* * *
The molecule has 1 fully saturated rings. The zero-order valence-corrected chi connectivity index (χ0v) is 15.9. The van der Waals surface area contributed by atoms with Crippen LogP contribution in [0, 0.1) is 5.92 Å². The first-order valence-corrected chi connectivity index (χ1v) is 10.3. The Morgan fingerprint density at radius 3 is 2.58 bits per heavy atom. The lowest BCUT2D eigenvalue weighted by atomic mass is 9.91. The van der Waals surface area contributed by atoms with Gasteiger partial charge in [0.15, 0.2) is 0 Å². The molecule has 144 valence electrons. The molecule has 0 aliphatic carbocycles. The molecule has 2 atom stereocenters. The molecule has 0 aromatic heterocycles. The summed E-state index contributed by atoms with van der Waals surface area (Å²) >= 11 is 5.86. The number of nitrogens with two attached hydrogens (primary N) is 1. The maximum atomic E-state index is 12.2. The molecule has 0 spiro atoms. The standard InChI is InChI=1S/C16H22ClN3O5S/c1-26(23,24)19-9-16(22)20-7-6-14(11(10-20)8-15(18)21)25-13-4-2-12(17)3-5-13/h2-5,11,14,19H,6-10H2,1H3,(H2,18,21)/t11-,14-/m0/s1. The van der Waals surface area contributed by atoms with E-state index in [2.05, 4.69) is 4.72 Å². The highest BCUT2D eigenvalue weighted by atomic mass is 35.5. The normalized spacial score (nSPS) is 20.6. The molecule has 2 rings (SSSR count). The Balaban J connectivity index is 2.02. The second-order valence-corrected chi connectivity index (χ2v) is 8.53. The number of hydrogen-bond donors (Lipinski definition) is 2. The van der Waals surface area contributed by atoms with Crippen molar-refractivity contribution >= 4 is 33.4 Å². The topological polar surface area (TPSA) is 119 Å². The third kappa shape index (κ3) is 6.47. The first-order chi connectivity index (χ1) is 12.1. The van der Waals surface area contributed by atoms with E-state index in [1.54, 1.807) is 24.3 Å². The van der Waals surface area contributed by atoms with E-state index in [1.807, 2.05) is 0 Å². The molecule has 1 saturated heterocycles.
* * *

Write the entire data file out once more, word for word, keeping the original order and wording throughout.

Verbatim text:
The molecule has 1 fully saturated rings. The zero-order valence-corrected chi connectivity index (χ0v) is 15.9. The van der Waals surface area contributed by atoms with Crippen LogP contribution in [0, 0.1) is 5.92 Å². The first-order valence-corrected chi connectivity index (χ1v) is 10.3. The Morgan fingerprint density at radius 3 is 2.58 bits per heavy atom. The lowest BCUT2D eigenvalue weighted by atomic mass is 9.91. The van der Waals surface area contributed by atoms with Gasteiger partial charge in [0.15, 0.2) is 0 Å². The molecule has 144 valence electrons. The molecule has 0 aliphatic carbocycles. The molecule has 2 atom stereocenters. The molecule has 0 aromatic heterocycles. The summed E-state index contributed by atoms with van der Waals surface area (Å²) >= 11 is 5.86. The number of nitrogens with two attached hydrogens (primary N) is 1. The maximum atomic E-state index is 12.2. The molecule has 0 spiro atoms. The standard InChI is InChI=1S/C16H22ClN3O5S/c1-26(23,24)19-9-16(22)20-7-6-14(11(10-20)8-15(18)21)25-13-4-2-12(17)3-5-13/h2-5,11,14,19H,6-10H2,1H3,(H2,18,21)/t11-,14-/m0/s1. The van der Waals surface area contributed by atoms with E-state index in [2.05, 4.69) is 4.72 Å². The highest BCUT2D eigenvalue weighted by atomic mass is 35.5. The normalized spacial score (nSPS) is 20.6. The molecule has 2 rings (SSSR count). The Balaban J connectivity index is 2.02. The second-order valence-corrected chi connectivity index (χ2v) is 8.53. The number of hydrogen-bond donors (Lipinski definition) is 2. The van der Waals surface area contributed by atoms with Crippen molar-refractivity contribution >= 4 is 33.4 Å². The topological polar surface area (TPSA) is 119 Å². The third kappa shape index (κ3) is 6.47. The first-order chi connectivity index (χ1) is 12.1. The van der Waals surface area contributed by atoms with E-state index in [1.54, 1.807) is 24.3 Å². The van der Waals surface area contributed by atoms with E-state index in [1.807, 2.05) is 0 Å². The molecule has 1 saturated heterocycles.